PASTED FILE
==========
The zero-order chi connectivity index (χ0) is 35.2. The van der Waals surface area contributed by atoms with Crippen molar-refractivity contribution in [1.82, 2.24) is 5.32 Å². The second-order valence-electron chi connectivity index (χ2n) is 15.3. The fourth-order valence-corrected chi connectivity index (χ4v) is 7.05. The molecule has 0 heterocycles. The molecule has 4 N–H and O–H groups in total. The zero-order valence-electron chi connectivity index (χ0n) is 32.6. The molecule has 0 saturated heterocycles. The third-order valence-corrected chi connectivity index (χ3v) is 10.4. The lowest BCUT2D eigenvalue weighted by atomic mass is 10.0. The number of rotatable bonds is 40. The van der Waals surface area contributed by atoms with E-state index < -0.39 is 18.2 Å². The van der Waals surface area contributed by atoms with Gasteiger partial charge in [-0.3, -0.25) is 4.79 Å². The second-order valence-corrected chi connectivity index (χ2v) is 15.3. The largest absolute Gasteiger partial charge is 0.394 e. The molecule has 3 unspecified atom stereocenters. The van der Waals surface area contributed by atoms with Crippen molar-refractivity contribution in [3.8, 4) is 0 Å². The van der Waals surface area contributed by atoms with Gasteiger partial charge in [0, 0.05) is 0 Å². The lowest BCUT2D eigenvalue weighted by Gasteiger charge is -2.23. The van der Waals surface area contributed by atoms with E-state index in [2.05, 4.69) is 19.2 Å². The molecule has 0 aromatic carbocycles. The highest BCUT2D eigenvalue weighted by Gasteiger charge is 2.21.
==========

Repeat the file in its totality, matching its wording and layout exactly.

The zero-order chi connectivity index (χ0) is 35.2. The van der Waals surface area contributed by atoms with Crippen molar-refractivity contribution in [1.82, 2.24) is 5.32 Å². The second-order valence-electron chi connectivity index (χ2n) is 15.3. The fourth-order valence-corrected chi connectivity index (χ4v) is 7.05. The molecule has 0 heterocycles. The molecule has 4 N–H and O–H groups in total. The zero-order valence-electron chi connectivity index (χ0n) is 32.6. The molecule has 0 saturated heterocycles. The third-order valence-corrected chi connectivity index (χ3v) is 10.4. The lowest BCUT2D eigenvalue weighted by atomic mass is 10.0. The number of rotatable bonds is 40. The van der Waals surface area contributed by atoms with E-state index < -0.39 is 18.2 Å². The van der Waals surface area contributed by atoms with Gasteiger partial charge in [-0.3, -0.25) is 4.79 Å². The second-order valence-corrected chi connectivity index (χ2v) is 15.3. The largest absolute Gasteiger partial charge is 0.394 e. The molecule has 3 unspecified atom stereocenters. The van der Waals surface area contributed by atoms with Crippen molar-refractivity contribution in [3.8, 4) is 0 Å². The van der Waals surface area contributed by atoms with Gasteiger partial charge in [0, 0.05) is 0 Å². The lowest BCUT2D eigenvalue weighted by Gasteiger charge is -2.23. The van der Waals surface area contributed by atoms with E-state index in [2.05, 4.69) is 19.2 Å². The molecule has 0 aromatic carbocycles. The highest BCUT2D eigenvalue weighted by Gasteiger charge is 2.21.